The Dreaming Tree
The Dreaming Tree reminded me of restaurants in Hawaii – rustic with the top half of the exterior walls open to the outside, a thatched roof, ceiling fans lazily circulating the hot air, worn wooden floors and low tables with comfortable cushioned couches with for seating. It was relaxed and casual, clearly a hangout for Westerners. The menu reflected that, which cheered me greatly for I was tiring of Indian food three meals a day. I ordered the “Guatemalan Breakfast,” consisting of two fried eggs, spinach, grilled tomatoes, fresh avocado, refried beans and cornbread. I shared my adventures with my newfound friends, mostly first-timers to India like me, who were suitably impressed with my undertaking. My meal was served much later than those of the others at the table, and although it was not quite what I was accustomed to in terms of flavor and other subtleties (the cornbread was dense, chewy and had a slightly gray color, for example), I was totally satisfied. I was delighted to be getting better acquainted with my fellow sojourners.. Several were from Eastern Washington State, where I had grown up and gone to college for two years, so we had much in common.
When I got to the Women’s Collective, the man I had dealt with wasn’t there, but another congenial man looked high and low for my order in a couple of dimly lit rooms lined with old-fashioned sewing machines, which nobody was using.. The floor around the sewing machines was littered with scraps of fabric and rolled bundles of samples and finished garments tied with strips of fabric. My things were nowhere to be found. After asking everyone in the area, he found the finished pantaloons and the ones being used as a pattern on the floor behind one of the sewing machines. Then we started the search for the top. Finally, he located a bundle containing fabric that looked familiar. Indeed, it was my top, cut in pieces but not yet sewn together. The man promised the top would be done the next day. I was disappointed but not particularly surprised.
Satsangs generally follow a prescribed format: We meditate together as a group for 40 minutes to an hour, usually with Devaji meditating along with us in a chair up front. Devaji then gives a 15- to 20-minute monologue after which he invites people to come up and sit in a chair facing him and ask questions (both Deva and the questioner are speaking into microphones so the crowd can hear), which can be personal or relating to a spiritual topic. Like many, I am usually ambivalent about going up to the chair; part of me yearns for the interaction and part of me is self-conscious and fearful, particularly if I am experiencing challenges, as I was in this instance.. Nonetheless, I screwed up my courage and went up to the chair. I admitted what was no doubt obvious to others -- that my protective mechanisms were running in high gear, that the environment felt unsafe and that I was feeling like nobody cared about me..
Deva responded that he was aware that this was going on for me but that he was waiting for me to break through my fears and speak up, since keeping silent is my default position. (The opportunity in such a setting is to break free of the barriers that limit us. In my case, it is to become more comfortable with speaking what is true for me, especially to an authority figure, since my early childhood training in a military family was to keep quiet and follow orders.. Being in this quite unfamiliar place halfway around the world was bringing up vulnerabilities that went way back.) Deva also acknowledged that he realized that making this pilgrimage was “a stretch” for me. As is typical, afterward I couldn’t really remember much about what he said, but it helped to have taken the chair, and I relaxed a few degrees. That night in the dining area at the ashram, Devaji came right over to me and gave me a hug.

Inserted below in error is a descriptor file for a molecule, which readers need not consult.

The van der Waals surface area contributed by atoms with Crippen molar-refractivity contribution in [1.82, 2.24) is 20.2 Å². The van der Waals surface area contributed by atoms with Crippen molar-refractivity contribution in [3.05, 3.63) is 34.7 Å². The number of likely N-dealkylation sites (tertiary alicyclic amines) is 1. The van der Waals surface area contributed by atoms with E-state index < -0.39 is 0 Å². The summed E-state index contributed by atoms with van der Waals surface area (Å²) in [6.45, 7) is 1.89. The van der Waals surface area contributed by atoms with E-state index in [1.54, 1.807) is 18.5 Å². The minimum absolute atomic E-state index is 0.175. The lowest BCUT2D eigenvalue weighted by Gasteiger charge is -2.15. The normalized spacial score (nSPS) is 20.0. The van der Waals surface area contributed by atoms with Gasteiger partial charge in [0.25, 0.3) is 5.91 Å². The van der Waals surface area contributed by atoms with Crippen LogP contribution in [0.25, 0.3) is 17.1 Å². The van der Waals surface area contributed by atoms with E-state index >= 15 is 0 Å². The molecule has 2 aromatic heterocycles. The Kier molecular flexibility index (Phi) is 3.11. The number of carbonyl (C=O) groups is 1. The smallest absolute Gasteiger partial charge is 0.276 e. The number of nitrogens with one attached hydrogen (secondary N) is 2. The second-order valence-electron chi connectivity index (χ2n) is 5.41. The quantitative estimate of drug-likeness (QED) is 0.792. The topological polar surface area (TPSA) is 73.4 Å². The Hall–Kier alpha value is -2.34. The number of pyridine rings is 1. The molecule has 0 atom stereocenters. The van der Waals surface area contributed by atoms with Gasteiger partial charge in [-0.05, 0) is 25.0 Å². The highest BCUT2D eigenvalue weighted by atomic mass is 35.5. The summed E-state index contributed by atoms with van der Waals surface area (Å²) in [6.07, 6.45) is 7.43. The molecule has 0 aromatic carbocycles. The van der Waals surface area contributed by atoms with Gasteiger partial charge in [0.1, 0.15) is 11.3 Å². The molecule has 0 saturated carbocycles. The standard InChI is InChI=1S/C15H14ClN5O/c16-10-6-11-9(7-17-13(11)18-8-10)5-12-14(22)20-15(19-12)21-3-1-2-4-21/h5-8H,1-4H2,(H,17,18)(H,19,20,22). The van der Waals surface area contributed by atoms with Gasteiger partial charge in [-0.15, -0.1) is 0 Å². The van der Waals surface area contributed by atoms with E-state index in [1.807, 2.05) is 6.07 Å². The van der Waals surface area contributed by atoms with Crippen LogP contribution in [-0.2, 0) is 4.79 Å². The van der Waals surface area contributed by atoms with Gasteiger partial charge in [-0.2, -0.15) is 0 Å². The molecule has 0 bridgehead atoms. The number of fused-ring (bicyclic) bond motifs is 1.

That night, desperate for sleep, I took an antihistamine at 8:45 p.m. and and didn't wake up until 6:45, the latest I had slept since we arrived.. Not even the early morning broadcast chanting disturbed me.. Mentally, emotionally and even physically I felt good when I woke up, but twinges of cramping turned into intestinal problems after breakfast. I decided to take it easy, checking in with my next-door-neighbor physician friend, who postulated that it was just a reaction to everything.. I had experienced the day before, particularly admitting my insecurities and fears in public to Devaji at satsang..
Later I felt well enough to attempt to pick up my outfit at the Women’s Collective. Hailing a tuk tuk with a couple of others from the ashram, we headed toward town. The air quality was terrible that morning. It was a festival day, so there were even more people out and about and things seemed even wilder than usual. The rik-shaw we took was festooned with a garland of fresh marigolds, and at one point we passed a processional that included a flower-bedecked truck traveling slowly while men walked alongside beating drums and scattering flower petals. The highway was covered with smashed flowers..
Low and behold when I arrived at the tailor’s shop, they found both the completed top and the pantaloons! I went down to pay at the store on the ground level where a miscellany of goods, all made by women, were offered for sale, and found a sheer white shawl that I couldn’t resist. The custom-made ensemble cost me about $18 and the shawl about $8 (it was more expensive than most). I felt a sense of accomplishment at having seen this interaction through to completion – though it remained to be seen if the clothes would fit or not.